Pomeranz only recently turned 30, so the Giants could be getting a top starter for a bargain price.  Even if Pomeranz is hurt again, he’s costing the team a very small guarantee by current standards.  Frankly, I’m surprised that Pomeranz couldn’t get a deal promising him a $2M guarantee and $6M in incentives, given his pedrigree, his upside and his 2017 performance.  In fact, I like this signing better than bringing back Derek Holland.

One of the advantages of playing in an extreme pitchers’ or hitters’ park is that if management knows what it is doing, it isn’t hard to identify under-performing but talented players coming from teams playing in parks that don’t suit their skills.  Almost every off-season, the Giants identify and cheaply sign at least one pitcher who then pitches much better than he has in the recent past once his confidence gets buoyed by pitching in the friendly (for pitchers) confines of AT&T (or whatever they are calling it now) Park.  Last year it was Derek Holland; in 2019 it could well be Drew Pomeranz.

Ballplayers Still Getting Paid

January 12, 2019

Even with the free agent market tight and the average player salary down in 2018 for the first time since 2010, the stars are still going to get paid.  That’s the message I’m taking away from all the arbitration compromises being announced.

Nolan Arenado will set an arbitration process record with somewhere between his requested $30M and the $24M the Rockies are offering him.  All of Mookie Betts ($20M), Anthony Rendon ($18.8M), Jacob DeGrom ($17M), Khris Davis ($16.5M) and Jose Abreau ($16M) will be earning more than $15 million in 2019 through the arbitration process.  That’s at least several lifetimes’ worth of income for most Americans.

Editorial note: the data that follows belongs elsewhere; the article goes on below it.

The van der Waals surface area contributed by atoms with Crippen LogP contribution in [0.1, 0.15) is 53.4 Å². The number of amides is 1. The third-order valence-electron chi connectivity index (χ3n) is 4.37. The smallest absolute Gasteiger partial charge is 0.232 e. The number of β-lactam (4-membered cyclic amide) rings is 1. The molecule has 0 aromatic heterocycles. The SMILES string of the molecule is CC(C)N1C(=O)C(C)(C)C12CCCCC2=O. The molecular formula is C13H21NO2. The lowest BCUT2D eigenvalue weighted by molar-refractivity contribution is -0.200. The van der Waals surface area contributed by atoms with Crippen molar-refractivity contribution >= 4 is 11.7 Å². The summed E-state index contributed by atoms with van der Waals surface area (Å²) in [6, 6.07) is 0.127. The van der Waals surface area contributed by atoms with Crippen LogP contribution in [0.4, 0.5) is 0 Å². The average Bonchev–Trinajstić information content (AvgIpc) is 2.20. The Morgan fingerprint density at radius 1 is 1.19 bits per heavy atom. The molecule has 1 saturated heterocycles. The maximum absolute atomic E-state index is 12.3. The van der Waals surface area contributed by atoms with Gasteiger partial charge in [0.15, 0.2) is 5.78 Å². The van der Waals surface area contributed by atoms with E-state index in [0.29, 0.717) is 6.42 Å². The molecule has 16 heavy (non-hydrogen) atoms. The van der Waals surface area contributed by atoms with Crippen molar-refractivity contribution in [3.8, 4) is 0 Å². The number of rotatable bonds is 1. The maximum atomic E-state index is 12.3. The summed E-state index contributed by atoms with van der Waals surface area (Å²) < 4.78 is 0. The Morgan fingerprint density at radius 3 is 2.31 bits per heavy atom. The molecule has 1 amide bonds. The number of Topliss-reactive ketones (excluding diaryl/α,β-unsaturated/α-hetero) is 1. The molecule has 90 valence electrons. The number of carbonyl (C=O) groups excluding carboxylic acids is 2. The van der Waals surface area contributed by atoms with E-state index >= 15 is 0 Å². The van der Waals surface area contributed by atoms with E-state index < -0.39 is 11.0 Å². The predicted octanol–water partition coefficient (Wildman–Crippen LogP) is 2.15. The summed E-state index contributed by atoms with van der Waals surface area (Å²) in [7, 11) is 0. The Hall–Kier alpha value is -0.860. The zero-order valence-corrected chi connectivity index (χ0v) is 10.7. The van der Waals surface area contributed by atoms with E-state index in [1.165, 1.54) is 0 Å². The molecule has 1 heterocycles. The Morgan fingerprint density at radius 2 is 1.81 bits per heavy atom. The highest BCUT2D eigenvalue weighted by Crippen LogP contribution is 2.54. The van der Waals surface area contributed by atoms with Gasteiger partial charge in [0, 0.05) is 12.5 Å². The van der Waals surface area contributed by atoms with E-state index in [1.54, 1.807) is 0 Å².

More than free agency, the owners hate arbitration because it forces them to give their young stars huge raises.  That said, it’s hard to feel any sympathy for the owners, who are obviously much richer than the players and have figured out they can non-tender any player they don’t feel is worth his likely arbitration raise.

Given the competition between the rich players and the even richer owners, my sympathies are with the players, because they are the ones who put the cans in the seats.  That said, it’s hard to feel a lot of sympathy if players are making just a little less than in recent years’ past, when they are still making this kind of money.

You want to make the lives of professional players as a group — negotiate further increases in the major league minimum annual salary ($555,000 in 2019) and pay minor league players a living wage.  That’s the tide that would raise all boats.

This Year in the Australian Baseball League

January 4, 2019

With this off-season’s MLB free agent signing period slow going indeed, this baseball blogger has been somewhat hard-pressed to come up with topics to write about.  Thus, you, gentle reader, have been subjected to numerous posts about Asian baseball, where the signings of foreign players have been more forthcoming.  Besides, the fringes of the professional baseball world interest me and seem like a ripe topic that few other baseball blogs cover.

Thus, it feels like a good time for a post on the action in this year’s Australian Baseball League.  The ABL isn’t in the same class as the big four Caribbean Winter Leagues (Mexico, Puerto Rico, Dominican Republic, Venezuela), but is probably better than the Winter Leagues in any of Panama, Nicaragua or Colombia.  It plays a short season, even by Winter League standards, of about 40 games.